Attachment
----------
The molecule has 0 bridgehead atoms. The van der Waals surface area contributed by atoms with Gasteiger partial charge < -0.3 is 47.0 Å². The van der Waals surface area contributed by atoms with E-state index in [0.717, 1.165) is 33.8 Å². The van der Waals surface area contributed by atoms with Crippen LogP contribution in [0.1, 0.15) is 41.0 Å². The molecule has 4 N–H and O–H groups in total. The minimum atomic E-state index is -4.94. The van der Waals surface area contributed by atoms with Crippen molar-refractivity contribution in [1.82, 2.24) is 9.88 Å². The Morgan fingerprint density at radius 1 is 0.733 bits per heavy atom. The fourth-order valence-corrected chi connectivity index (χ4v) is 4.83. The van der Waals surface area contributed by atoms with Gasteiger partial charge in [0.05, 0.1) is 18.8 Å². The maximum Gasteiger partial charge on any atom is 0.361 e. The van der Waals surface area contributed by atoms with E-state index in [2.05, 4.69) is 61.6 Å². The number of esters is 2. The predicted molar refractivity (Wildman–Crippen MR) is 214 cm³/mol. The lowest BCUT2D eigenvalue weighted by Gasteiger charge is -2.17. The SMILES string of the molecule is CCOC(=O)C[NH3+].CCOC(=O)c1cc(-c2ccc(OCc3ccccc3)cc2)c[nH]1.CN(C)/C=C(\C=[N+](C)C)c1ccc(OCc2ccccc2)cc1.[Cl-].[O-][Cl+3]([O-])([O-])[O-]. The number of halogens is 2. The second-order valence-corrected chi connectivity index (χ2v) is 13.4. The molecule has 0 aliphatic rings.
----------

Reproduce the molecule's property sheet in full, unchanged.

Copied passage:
The molecule has 0 bridgehead atoms. The van der Waals surface area contributed by atoms with Gasteiger partial charge < -0.3 is 47.0 Å². The van der Waals surface area contributed by atoms with E-state index in [0.717, 1.165) is 33.8 Å². The van der Waals surface area contributed by atoms with Crippen LogP contribution in [0.1, 0.15) is 41.0 Å². The molecule has 4 N–H and O–H groups in total. The minimum atomic E-state index is -4.94. The van der Waals surface area contributed by atoms with Crippen molar-refractivity contribution in [1.82, 2.24) is 9.88 Å². The Morgan fingerprint density at radius 1 is 0.733 bits per heavy atom. The fourth-order valence-corrected chi connectivity index (χ4v) is 4.83. The van der Waals surface area contributed by atoms with Gasteiger partial charge in [0.05, 0.1) is 18.8 Å². The maximum Gasteiger partial charge on any atom is 0.361 e. The van der Waals surface area contributed by atoms with E-state index in [2.05, 4.69) is 61.6 Å². The number of esters is 2. The predicted molar refractivity (Wildman–Crippen MR) is 214 cm³/mol. The lowest BCUT2D eigenvalue weighted by Gasteiger charge is -2.17. The SMILES string of the molecule is CCOC(=O)C[NH3+].CCOC(=O)c1cc(-c2ccc(OCc3ccccc3)cc2)c[nH]1.CN(C)/C=C(\C=[N+](C)C)c1ccc(OCc2ccccc2)cc1.[Cl-].[O-][Cl+3]([O-])([O-])[O-]. The number of halogens is 2. The second-order valence-corrected chi connectivity index (χ2v) is 13.4. The molecule has 0 aliphatic rings.